At least seven different geometries have been observed for the coordination of dioxygen (Figure 4.13),63-66 only three or four of which are currently known to be biologically relevant—the superoxo clipboard_ef02cc38133692e502322e8c477fe749a(for oxyhemoglobin), the peroxo clipboard_e976b6aef15c16006f28a3c62ef487348orclipboard_e20b79a947c50bb96401668546e527980(for oxyhemocyanin), and the hydroperoxo clipboard_ea06dc24ff125cfa2e6fa7d318fe087c6(for oxyhemerythrin).

    Figure 4.13 - Modes of attachment of O2 to metals. P, N, and O denote phosphine, amine, and oxygen ligands, respectively.

    The geometry is a function of the metal, its oxidation state, and its ligands. For the late transition metals of the cobalt and nickel triads, with soft \(\pi\)-acid ligands, such as phosphines and carbonyls, and with an initially low oxidation state of the metal, triangular coordination of a peroxo species with covalent M-O2 bonds is common.63 Concomitant with the formal reduction of dioxygen, the metal center undergoes a formal two-electron oxidation:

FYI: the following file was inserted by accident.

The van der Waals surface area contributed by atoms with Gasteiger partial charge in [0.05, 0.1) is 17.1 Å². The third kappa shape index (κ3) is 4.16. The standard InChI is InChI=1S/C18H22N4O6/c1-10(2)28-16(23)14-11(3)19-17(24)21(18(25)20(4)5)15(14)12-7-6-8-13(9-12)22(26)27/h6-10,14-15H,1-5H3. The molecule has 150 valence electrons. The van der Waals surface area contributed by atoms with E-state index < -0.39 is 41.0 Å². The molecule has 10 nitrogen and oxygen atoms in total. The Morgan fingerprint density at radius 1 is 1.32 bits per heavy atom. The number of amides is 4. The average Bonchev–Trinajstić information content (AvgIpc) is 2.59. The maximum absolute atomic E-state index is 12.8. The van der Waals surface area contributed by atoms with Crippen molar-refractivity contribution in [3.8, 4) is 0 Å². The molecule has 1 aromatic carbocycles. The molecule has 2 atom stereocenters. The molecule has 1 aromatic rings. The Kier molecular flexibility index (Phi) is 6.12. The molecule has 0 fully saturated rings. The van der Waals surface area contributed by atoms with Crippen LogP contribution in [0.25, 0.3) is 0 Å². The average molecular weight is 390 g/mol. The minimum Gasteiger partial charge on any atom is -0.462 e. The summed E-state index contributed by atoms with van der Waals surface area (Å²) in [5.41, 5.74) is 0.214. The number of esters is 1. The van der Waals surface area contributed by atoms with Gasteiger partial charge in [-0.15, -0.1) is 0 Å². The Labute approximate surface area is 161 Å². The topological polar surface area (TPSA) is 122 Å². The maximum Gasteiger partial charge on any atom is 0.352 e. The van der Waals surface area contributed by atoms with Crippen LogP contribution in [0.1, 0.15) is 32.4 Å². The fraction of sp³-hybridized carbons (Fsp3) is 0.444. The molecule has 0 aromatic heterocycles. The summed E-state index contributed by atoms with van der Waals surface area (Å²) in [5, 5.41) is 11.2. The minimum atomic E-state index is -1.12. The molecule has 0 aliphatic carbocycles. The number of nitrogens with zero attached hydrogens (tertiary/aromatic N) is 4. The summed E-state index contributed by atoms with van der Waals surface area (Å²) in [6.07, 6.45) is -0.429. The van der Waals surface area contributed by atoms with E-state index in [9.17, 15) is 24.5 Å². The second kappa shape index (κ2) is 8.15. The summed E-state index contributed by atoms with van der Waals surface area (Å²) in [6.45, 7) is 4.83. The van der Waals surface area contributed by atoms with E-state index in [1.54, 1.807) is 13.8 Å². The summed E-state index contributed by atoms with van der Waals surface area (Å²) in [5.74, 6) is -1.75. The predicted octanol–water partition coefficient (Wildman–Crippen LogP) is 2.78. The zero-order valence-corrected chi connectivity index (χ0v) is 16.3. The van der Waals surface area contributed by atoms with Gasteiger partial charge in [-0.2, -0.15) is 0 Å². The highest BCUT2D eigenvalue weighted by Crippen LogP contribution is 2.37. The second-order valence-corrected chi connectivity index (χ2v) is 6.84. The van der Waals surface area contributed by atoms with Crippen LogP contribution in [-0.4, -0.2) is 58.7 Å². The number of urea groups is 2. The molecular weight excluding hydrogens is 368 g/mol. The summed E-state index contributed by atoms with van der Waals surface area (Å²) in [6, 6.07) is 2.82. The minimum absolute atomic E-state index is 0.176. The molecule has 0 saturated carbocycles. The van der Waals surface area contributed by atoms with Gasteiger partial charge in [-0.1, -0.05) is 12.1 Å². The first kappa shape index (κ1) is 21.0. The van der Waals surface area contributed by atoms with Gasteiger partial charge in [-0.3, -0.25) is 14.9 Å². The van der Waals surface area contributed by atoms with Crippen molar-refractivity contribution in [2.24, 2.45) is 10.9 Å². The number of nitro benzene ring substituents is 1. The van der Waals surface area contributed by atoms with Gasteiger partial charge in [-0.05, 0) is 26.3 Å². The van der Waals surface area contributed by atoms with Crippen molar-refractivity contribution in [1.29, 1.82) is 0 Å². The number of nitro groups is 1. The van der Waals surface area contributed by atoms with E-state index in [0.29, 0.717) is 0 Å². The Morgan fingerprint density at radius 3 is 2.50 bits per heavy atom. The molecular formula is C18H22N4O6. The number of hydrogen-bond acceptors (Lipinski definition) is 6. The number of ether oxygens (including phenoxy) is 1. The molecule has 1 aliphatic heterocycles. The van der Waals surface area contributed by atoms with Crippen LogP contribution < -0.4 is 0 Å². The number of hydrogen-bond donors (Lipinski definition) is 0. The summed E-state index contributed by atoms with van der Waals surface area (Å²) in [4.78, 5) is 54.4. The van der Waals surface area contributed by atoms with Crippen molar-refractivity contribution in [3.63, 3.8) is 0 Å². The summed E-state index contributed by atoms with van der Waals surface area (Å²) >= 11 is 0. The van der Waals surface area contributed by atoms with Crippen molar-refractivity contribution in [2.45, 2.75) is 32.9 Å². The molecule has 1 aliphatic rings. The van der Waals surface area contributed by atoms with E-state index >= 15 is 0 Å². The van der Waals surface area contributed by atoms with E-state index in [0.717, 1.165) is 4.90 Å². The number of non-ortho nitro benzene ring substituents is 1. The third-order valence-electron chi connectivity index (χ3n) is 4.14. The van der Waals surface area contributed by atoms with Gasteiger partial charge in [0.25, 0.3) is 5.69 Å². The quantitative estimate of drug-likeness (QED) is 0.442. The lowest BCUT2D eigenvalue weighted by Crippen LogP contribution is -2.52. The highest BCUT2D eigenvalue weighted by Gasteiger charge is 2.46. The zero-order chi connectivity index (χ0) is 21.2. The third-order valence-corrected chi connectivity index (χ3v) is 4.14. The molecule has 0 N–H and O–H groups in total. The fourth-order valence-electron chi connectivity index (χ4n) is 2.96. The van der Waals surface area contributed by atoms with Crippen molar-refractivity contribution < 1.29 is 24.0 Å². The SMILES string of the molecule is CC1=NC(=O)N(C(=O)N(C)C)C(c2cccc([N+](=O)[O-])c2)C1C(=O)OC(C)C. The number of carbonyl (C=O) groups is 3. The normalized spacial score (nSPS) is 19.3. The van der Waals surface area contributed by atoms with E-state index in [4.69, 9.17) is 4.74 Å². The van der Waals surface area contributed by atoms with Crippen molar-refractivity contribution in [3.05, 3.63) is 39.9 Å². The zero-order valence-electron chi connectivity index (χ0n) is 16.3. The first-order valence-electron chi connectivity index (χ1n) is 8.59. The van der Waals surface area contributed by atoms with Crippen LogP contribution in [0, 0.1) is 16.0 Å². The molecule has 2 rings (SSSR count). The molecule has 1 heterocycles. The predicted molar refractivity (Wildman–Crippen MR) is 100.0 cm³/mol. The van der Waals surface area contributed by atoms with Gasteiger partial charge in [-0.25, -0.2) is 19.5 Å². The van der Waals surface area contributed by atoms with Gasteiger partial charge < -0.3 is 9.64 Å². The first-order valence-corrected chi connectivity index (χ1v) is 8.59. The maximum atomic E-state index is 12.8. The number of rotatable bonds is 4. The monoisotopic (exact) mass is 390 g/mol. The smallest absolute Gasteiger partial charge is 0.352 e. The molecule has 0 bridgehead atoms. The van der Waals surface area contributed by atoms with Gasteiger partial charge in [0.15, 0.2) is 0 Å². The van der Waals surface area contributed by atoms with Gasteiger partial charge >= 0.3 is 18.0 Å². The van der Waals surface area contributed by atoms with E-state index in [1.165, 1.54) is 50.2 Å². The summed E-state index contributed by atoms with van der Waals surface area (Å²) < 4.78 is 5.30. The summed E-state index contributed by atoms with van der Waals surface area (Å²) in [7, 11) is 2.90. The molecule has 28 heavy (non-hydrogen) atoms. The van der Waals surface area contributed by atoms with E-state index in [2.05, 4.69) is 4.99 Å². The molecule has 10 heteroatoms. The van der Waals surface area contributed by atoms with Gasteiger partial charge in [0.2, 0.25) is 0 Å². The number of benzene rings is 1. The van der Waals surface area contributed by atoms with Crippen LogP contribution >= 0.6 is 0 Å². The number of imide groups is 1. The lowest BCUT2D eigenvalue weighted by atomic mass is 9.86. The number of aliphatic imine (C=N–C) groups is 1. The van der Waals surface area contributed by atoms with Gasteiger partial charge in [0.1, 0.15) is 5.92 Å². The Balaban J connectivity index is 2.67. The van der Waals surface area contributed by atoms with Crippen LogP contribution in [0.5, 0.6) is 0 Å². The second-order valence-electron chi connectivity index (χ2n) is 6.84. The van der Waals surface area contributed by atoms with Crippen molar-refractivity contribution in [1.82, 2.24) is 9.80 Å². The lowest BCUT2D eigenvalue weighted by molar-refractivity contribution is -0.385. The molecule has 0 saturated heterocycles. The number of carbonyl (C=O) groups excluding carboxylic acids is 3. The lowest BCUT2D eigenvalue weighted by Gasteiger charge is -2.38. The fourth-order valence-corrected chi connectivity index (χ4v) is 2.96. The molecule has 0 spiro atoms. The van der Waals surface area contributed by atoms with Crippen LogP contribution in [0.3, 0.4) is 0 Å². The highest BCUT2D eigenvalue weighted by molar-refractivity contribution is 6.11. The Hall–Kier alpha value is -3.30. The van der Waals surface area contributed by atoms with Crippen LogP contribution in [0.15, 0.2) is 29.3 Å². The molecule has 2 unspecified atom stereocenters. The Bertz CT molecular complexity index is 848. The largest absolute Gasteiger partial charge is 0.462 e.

In this example, where the metal has undergone, at least formally, a two-electron oxidation, the UV-visible properties of the metal-dioxygen complex tend to resemble those of bona fide Mn+II rather than Mn species.

    Early transition metals (Ti, V, Cr triads) often coordinate several peroxo species, leaving the metal in formally a very high oxidation state (e.g., Cr(O2)43-, a CrV ion).63 The M—O2 links have more ionic character, with the \(\eta\)-peroxo groups acting as bidentate ligands. Titanium and molybdenum(II) porphyrins bind, respectively, one and two dioxygen molecules in this manner.65